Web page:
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RESTAURANT NOTEBOOK

Playing Musical Chefs

August 03, 1986|COLMAN ANDREWS

Segal to San Diego! Splichal to New York? Puck to Monte Carlo!? Three of our town's (and thus our country's) best French chefs--one of whom is even a real Frenchman--are on the move. Sort of. And maybe.

Claude Segal, late of Ma Maison and Bistango and most recently a hands-on consultant at Wave in Santa Monica, has left that last establishment (though he will retain some consulting duties for a time) and is off to San Diego--but only for about three weeks. He's heading south to help his father-in-law, Taco Bell franchisee G. K. Marechal, open a new French restaurant there called Biarritz. When he gets back to Los Angeles, Segal will start work on a restaurant of his own, name thus far undecided. "The food will be sort of a cross between that of the French Riviera and the California Riviera," he says. Probable location is the former La Terrazza on the Sunset Strip, and estimated opening date is early November.

Joachim Splichal, who left the exquisite but apparently jinxed Max au Triangle in Beverly Hills in late June, is helping to set up a new restaurant next door to his old stamping ground, the Seventh Street Bistro, downtown on 7th Street near Figueroa. This place doesn't have a name yet, either, though it is being referred to as "The Firehouse"--that having been the former identity of the building where it will be situated. It's too early to be specific about the menu, Splichal says, but the place will be inexpensive and casual, and will feature "food which is more solid than my own food--food like you ate in the '40s and '50s as a teen-ager, that your mother made--but still with a French flavor." ( Mignons de Spam aux haricots en boite? )

The restaurant is being developed by Linda Griego, and the chef will be longtime Splichal associate Lynn Wright. Sous-chef Octavio Becerra, a Splichal protege who walked in off the street to become a valued member of the kitchen team at Max, has been sent to Europe for several months to hone his skills at Arzak in San Sebastian, Jacques Maximin's Chantecler in Nice and other such places. "The Firehouse" will open in February or March. But what was that I said earlier about New York? Oh, yes. Splichal is also in the running for a big job in the Big Apple. No details yet, but our candidate says, "There's a definite possibility that I'll get the job."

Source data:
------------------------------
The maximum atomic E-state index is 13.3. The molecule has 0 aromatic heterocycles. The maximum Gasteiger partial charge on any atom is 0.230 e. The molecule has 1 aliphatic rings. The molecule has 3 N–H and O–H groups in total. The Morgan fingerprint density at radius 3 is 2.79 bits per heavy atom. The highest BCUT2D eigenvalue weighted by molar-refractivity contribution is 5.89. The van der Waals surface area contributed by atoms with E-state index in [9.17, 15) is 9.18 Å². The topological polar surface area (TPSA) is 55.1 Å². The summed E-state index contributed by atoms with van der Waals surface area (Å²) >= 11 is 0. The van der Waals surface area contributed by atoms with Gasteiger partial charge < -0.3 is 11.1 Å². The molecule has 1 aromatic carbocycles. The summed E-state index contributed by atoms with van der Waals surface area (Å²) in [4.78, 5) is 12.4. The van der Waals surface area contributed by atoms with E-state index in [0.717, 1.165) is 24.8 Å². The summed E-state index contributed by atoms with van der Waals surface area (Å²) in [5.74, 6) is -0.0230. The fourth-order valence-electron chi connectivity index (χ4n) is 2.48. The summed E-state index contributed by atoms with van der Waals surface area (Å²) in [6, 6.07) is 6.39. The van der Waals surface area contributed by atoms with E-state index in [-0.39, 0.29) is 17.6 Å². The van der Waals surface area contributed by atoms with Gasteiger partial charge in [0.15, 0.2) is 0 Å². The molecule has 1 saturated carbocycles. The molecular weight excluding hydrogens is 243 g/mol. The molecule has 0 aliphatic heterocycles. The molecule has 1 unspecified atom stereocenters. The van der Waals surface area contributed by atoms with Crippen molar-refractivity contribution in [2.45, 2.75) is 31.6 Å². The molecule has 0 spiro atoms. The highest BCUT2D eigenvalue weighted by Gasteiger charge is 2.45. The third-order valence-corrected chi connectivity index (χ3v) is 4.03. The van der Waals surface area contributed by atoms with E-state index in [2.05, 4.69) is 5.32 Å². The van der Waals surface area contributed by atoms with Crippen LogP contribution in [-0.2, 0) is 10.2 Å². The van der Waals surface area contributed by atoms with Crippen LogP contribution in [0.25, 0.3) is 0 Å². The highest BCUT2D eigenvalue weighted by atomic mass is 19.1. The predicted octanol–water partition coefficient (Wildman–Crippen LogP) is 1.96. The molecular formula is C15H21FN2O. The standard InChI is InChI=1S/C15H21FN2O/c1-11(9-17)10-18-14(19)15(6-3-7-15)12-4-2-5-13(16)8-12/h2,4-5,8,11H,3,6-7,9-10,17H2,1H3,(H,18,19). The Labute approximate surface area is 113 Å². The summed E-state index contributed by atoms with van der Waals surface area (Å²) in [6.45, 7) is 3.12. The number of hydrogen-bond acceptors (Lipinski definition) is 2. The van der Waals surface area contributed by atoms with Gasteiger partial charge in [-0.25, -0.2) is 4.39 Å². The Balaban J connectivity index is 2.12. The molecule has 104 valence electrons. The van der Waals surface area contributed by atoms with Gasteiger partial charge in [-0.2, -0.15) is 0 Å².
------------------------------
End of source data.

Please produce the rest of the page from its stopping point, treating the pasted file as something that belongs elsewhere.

When we spoke to Splichal just after he had left Max, he was discouraged with the Los Angeles restaurant scene (though he now says, "I want to keep a foot in L.A. no matter what"), and told us that he might move back to France to open a restaurant. He now says that, though the possibility remains, he was perhaps being a bit hasty at the time. Wolfgang Puck is being anything but hasty, though. Having successfully resisted New York for years, he is now apparently seriously considering opening something even further east--all the way over in Monte Carlo. One of Puck's friends, the seriously moneyed Dodi Fayed--whose other ventures include joints like Harrods in London and the Ritz in Paris--approached him not long ago and asked him if he'd like to set up a Spago-like operation there. Maybe, Puck replied. ("Everything is possible" is one of his favorite sayings.) His first step will be to send over Phillipe Pique, a veteran Spago waiter who happens to have an apartment next door to Monte Carlo in Roquebrune, to have a look around. "Finding a location will be the most difficult thing," Puck says, "because Monte Carlo is so small." If the deal goes through, Pique will stay there to supervise the operation. And ex-Spago (and ex-Maxwell's Plum) chefs Mark Peel and Nancy Silverton might end up running the kitchens, adds Puck, if they're still available by that time.

DINING AS THEATER: The Terrace Restaurant at the Century Plaza Hotel in Century City is offering a unique package deal: a three-course meal, including tax, tip and parking, plus an orchestra seat at the Shubert Theatre across the street to see "Cats"--all for $49 per person. And for $99 each, they'll throw in a room for the night. . . . Perino's, on Wilshire, goes about it somewhat differently: For $85 per person, you get a prix - fixe dinner, a limo to the theater of your choice (within reason, I would guess; no quick jaunts to Broadway), and an after-theater drink back at the restaurant. You've got to buy your own tickets, though. On the other hand, you don't have to see "Cats." . . . And if your tastes are more, well, cinematic, a new outfit called Cuisine & Cinema Select will make suggestions for "individually tailored dining and movie alternatives" and can make arrangements for the purchase of tickets, reserving of limos, and even the magical appearance of flowers at the proper time and place. Call (818) 795-7520.

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